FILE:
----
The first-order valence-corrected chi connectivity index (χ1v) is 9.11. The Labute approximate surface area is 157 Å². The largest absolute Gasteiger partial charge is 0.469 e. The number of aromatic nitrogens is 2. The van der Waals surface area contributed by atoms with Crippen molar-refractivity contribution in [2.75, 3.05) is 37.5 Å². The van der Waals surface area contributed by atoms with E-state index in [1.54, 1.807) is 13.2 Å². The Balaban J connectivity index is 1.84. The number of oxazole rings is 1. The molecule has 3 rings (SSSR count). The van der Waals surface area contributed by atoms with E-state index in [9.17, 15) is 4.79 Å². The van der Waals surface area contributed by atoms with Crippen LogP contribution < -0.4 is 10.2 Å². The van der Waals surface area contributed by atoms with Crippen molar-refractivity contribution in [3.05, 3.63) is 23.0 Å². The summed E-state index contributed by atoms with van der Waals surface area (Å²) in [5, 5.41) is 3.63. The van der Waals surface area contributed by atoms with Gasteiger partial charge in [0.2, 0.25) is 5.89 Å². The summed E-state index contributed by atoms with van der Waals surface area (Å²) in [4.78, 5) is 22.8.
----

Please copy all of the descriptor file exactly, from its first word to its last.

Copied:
The first-order valence-corrected chi connectivity index (χ1v) is 9.11. The Labute approximate surface area is 157 Å². The largest absolute Gasteiger partial charge is 0.469 e. The number of aromatic nitrogens is 2. The van der Waals surface area contributed by atoms with Crippen molar-refractivity contribution in [2.75, 3.05) is 37.5 Å². The van der Waals surface area contributed by atoms with E-state index in [1.54, 1.807) is 13.2 Å². The Balaban J connectivity index is 1.84. The number of oxazole rings is 1. The molecule has 3 rings (SSSR count). The van der Waals surface area contributed by atoms with E-state index in [9.17, 15) is 4.79 Å². The van der Waals surface area contributed by atoms with Crippen LogP contribution < -0.4 is 10.2 Å². The van der Waals surface area contributed by atoms with Crippen molar-refractivity contribution in [3.05, 3.63) is 23.0 Å². The summed E-state index contributed by atoms with van der Waals surface area (Å²) in [5, 5.41) is 3.63. The van der Waals surface area contributed by atoms with Gasteiger partial charge in [0.2, 0.25) is 5.89 Å². The summed E-state index contributed by atoms with van der Waals surface area (Å²) in [4.78, 5) is 22.8.